Fri, 22 August 2008
August 22, 2008
Charlotte-area colleges named among best
Several schools in the
In addition, U.S. News asked the experts who respond to its peer assessment survey to identify schools that fit the profile of "up and coming." Davidson came in first, with the most nominations.
Queens University of Charlotte ranked No. 20 among private master’s universities in the South. That category includes institutions that provide undergraduate and master’s-level programs but offer few, if any, doctoral programs.
In the category of baccalaureate colleges in the South,
Schools in that category focus on undergraduate education but grant fewer than half their degrees in liberal arts disciplines.
U.S. News & World Report evaluates the following criteria to determine each institution’s ranking: class size and student/faculty ratio, retention of freshman, student selectivity, financial resources and alumni giving.
Thu, 21 August 2008
August 21, 2008
New life for First Ward project
Daniel Levine makes pitch for $26 million in funding
Daniel Levine has a new plan for his key stretch of First Ward property. And, for the first time, the developer appears to have a key partner on board — taxpayers.
The massive project he unveiled to the city this week includes 2 million square feet of office space, 2,150 residential units and 282,000 square feet of shops and restaurants on 20 acres he controls.
Plans now call for a public investment of as much as $26 million in tax-increment financing from the city and county. The funding would pay for parking decks and other improvements. As much as $8 million more could be spent by the city for road improvements.
The county would also kick in the construction cost for a park of at least 3 acres.
“Our enthusiasm has never wavered,” says Levine, who has been pitching various development options for the site for a decade. “I am going to be excited when this moves from the drawing boards to breaking ground. We’re patient and we’re committed to bringing the best development to the city.”
A $46 million UNC Charlotte classroom building planned for the corner of East Ninth and
The formal request for public money gives hope to political leaders and uptown boosters that Levine is serious this time. Real estate experts remain guarded, saying Levine’s past starts and stops have left them wary.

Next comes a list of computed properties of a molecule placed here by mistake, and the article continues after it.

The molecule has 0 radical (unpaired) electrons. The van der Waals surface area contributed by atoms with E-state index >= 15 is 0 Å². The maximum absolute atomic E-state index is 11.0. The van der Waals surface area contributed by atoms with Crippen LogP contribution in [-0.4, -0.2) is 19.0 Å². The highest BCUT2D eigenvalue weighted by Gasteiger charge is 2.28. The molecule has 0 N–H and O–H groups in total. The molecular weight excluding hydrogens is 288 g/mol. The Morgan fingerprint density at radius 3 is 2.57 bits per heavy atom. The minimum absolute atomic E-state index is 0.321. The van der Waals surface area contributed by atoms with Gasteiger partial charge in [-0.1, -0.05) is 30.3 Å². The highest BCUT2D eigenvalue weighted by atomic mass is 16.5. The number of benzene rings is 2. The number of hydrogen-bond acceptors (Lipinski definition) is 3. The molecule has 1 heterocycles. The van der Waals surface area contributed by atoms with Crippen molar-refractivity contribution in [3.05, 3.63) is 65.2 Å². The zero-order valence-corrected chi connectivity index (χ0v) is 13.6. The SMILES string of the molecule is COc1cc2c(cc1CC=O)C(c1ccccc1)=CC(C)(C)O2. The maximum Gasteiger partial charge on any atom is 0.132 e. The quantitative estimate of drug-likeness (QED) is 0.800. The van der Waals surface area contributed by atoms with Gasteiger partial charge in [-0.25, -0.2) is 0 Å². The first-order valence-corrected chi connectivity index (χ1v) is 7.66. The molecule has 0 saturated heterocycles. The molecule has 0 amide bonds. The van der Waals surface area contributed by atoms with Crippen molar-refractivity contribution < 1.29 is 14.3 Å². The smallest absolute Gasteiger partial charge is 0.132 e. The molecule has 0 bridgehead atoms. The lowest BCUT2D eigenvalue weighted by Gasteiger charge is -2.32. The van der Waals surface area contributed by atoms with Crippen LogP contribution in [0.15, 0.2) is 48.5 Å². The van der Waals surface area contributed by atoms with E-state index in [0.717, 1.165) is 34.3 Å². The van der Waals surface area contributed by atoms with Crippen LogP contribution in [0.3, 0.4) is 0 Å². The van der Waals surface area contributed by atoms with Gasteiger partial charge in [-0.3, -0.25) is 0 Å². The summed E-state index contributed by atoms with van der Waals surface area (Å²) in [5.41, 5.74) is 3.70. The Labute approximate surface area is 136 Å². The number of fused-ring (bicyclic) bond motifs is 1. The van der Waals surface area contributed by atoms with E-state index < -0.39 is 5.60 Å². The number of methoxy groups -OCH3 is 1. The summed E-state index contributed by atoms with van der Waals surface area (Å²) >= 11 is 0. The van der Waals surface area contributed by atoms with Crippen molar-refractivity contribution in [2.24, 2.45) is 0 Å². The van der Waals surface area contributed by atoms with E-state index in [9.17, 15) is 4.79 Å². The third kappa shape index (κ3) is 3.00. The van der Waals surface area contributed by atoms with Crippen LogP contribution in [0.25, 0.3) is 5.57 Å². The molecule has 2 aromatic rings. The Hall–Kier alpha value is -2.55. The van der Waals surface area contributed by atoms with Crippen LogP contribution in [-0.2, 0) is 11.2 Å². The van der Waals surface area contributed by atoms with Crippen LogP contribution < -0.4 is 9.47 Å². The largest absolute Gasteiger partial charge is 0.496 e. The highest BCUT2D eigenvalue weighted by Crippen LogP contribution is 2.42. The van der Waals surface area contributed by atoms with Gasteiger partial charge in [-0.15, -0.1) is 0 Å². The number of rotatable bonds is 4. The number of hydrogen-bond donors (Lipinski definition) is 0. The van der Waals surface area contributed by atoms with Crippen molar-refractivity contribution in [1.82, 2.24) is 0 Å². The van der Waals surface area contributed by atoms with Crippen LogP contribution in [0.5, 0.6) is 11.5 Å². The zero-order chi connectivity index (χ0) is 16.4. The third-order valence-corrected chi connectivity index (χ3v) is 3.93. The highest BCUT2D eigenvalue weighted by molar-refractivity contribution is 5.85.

“It’s been a long time coming,” says John Lassiter, chairman of Charlotte City Council’s economic development committee. Adds Jim Palermo, executive-in-residence at
The complex deal still has a long way to go before it becomes reality. Next week,
City staff hopes to have a final deal for council to consider by year end. The county would likely puruse a similar schedule. Construction on Levine’s first phase of development, dependent upon county agreement for a park and tax-increment financing for 1,300 of nearly 2,000 new parking spaces in First Ward, could begin in 2009.
In all, Levine anticipates a 10- to 15-year schedule for building out all of the First Ward land. The county park, UNCC, underground parking and a 300,000- to 400,000-square-foot office building would be built first.
Levine will build the office building with ground-floor retail. Next up would be a 1,500-car parking deck and a property encompassing 525 residential units, a hotel and street-level retail.
Talks gained momentum during the past three months, as stakeholders gathered to discuss possibilities and negotiate the framework of a deal. What emerged mirrors several other high-profile public-private ventures assembled in recent years in and around uptown.
•A $1.3 billion South Tryon Street complex anchored by Wachovia Corp. and several arts venues.
•The $225 million Metropolitan shopping, office and residential complex in midtown.
•Merrifield Partners’ Bryant Park project near
•Grubb Properties’ mix of offices, shops and restaurants in the
In each case, substantial contributions for parking decks and other improvements near the projects were — or will be — paid for with city and county money.
Levine credits the city and county for working with him while also negotiating a deal “that puts all the risk in the private sector.”
Photo of Daniel Levine by Nancy Pierce